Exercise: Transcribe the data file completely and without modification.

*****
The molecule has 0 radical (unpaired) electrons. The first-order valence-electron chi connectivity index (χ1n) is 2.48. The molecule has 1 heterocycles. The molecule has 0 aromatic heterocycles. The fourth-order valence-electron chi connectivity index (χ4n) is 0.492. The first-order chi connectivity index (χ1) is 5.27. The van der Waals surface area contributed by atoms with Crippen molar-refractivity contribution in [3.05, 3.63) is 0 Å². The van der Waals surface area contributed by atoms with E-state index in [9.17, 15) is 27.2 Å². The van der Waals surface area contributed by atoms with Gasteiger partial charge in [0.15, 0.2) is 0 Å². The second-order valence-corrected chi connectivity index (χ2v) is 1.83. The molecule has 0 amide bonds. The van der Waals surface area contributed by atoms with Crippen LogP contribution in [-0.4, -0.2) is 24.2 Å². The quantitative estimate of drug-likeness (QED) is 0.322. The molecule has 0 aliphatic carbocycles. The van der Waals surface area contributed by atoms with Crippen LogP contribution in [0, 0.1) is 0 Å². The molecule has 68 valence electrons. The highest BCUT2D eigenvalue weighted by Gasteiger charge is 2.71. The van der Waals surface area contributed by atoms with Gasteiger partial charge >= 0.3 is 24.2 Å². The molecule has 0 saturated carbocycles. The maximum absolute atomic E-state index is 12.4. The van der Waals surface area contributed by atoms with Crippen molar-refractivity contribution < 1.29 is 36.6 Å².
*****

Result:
The molecule has 0 radical (unpaired) electrons. The first-order valence-electron chi connectivity index (χ1n) is 2.48. The molecule has 1 heterocycles. The molecule has 0 aromatic heterocycles. The fourth-order valence-electron chi connectivity index (χ4n) is 0.492. The first-order chi connectivity index (χ1) is 5.27. The van der Waals surface area contributed by atoms with Crippen molar-refractivity contribution in [3.05, 3.63) is 0 Å². The van der Waals surface area contributed by atoms with E-state index in [9.17, 15) is 27.2 Å². The van der Waals surface area contributed by atoms with Gasteiger partial charge in [0.15, 0.2) is 0 Å². The second-order valence-corrected chi connectivity index (χ2v) is 1.83. The molecule has 0 amide bonds. The van der Waals surface area contributed by atoms with Crippen LogP contribution in [-0.4, -0.2) is 24.2 Å². The quantitative estimate of drug-likeness (QED) is 0.322. The molecule has 0 aliphatic carbocycles. The van der Waals surface area contributed by atoms with Crippen LogP contribution in [0, 0.1) is 0 Å². The molecule has 68 valence electrons. The highest BCUT2D eigenvalue weighted by Gasteiger charge is 2.71. The van der Waals surface area contributed by atoms with Gasteiger partial charge >= 0.3 is 24.2 Å². The molecule has 0 saturated carbocycles. The maximum absolute atomic E-state index is 12.4. The van der Waals surface area contributed by atoms with Crippen molar-refractivity contribution < 1.29 is 36.6 Å².